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Thread: Will carers be forced to drop their patients into casualty departments for a break?

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    Default Will carers be forced to drop their patients into casualty departments for a break?

    Joan Burton just does not understand what a carers respite break is. 77,000 carers are literally dead on their feet from tiredness due to long hours caring for their loved ones.

    Carers provide care on a 24 hour basis 7 days a week 365 days a year. They need to have breaks to rest and to preserve their mental well being.

    Many carers live under a great mental strain caring for people with dementia, mental retardation which is very wearing and tiring.

    Reducing respite grant assistance amounts to cutting their respite break, as the costs of respite care have not fallen and many HSE respite services are withdrawn by the HSE.

    It would seem reasonable for say 1200 carers to drop their patients into casualty departments on Monday each week to obtain a weeks respite break. That way the 77,000 carers could get a break for a week of the year?

    The impact on the HSE's 10,000 public bed spaces in the Hospital network would effectively freeze the operation of the hospital system!

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    Politics.ie Member TiredOfBeingTired's Avatar
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    Based on a recent A&E/casuality experience, A&E may not admit them.
    If its not an accident or emergency, then A&E may not admit them.

    This is based on phone calls between my GP and the local A&E and whether a relative should be sent back to them.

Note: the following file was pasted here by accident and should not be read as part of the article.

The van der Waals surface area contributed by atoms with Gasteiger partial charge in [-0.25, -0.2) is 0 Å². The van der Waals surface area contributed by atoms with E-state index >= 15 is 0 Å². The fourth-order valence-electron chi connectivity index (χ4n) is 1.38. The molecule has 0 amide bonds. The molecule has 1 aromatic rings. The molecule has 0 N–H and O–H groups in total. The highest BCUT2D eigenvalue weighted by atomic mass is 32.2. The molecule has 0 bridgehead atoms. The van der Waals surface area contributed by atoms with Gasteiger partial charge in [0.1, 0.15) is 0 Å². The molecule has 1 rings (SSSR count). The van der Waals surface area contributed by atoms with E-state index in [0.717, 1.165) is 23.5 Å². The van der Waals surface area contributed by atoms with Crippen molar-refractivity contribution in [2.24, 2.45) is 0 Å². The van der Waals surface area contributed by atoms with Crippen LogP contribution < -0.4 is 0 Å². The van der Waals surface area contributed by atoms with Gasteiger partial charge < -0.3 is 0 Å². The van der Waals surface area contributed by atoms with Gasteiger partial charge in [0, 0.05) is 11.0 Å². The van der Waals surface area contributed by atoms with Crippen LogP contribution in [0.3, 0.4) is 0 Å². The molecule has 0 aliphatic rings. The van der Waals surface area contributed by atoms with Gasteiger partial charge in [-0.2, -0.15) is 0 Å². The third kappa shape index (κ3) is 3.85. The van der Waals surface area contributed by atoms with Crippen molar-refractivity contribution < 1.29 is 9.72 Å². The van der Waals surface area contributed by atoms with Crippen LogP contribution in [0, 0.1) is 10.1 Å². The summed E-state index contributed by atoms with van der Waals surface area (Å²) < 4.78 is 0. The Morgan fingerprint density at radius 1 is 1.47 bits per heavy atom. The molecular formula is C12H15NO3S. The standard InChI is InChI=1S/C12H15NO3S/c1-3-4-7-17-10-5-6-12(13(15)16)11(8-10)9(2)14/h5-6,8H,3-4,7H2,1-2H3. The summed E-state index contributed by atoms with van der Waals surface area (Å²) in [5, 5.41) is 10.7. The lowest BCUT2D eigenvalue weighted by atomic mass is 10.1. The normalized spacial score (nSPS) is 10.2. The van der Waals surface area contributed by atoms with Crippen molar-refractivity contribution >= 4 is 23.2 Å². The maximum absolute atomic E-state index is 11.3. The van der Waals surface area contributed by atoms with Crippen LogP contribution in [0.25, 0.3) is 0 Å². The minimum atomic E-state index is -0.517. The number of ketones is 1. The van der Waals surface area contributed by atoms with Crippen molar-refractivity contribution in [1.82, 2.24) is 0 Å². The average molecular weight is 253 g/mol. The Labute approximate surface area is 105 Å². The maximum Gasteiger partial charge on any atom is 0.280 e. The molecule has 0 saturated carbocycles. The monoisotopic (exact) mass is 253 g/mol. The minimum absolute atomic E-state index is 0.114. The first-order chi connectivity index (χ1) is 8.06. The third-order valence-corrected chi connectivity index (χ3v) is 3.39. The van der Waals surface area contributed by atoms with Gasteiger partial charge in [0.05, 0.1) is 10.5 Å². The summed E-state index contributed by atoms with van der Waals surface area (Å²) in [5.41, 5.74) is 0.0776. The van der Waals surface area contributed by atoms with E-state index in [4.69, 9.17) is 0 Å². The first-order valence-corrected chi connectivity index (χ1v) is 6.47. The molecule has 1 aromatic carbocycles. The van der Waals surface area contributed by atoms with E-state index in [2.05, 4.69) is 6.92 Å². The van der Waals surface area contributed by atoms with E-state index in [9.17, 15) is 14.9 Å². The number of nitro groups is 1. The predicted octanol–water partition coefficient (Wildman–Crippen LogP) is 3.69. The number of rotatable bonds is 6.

This may vary from hospital to hospital.
    Sometimes there is very little between historical and hysterical. One passes for the other. In time, the former remains forever, the latter is quickly replaced...

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    Well one of this issues that has come to the fore here is that the grant was not being used in many cases for respite care. It is unvouched. Why is it called a Respite Grant when there is no requirement for it to be used as such. Don't get me wrong full time carers who cannot rely on other family members to help out so that they can get a break away should receive state support to pay the costs of respite care. No question. However, it should be vouched for and used for that specific purpose only. Do all 70K carers need financial support to help with respite. What about the collective responsibilities of other family members.

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    Quote Originally Posted by potholedogger View Post
    It would seem reasonable for say 1200 carers to drop their patients into casualty departments on Monday each week to obtain a weeks respite break
    And you think that carers would be so heartless?

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    What I want to know is, how did carers survive on €1,300 in 2006, but now suddenly a€1,375 in 2013 is completely awful and will leave them destitute?

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    Politics.ie Member spidermom's Avatar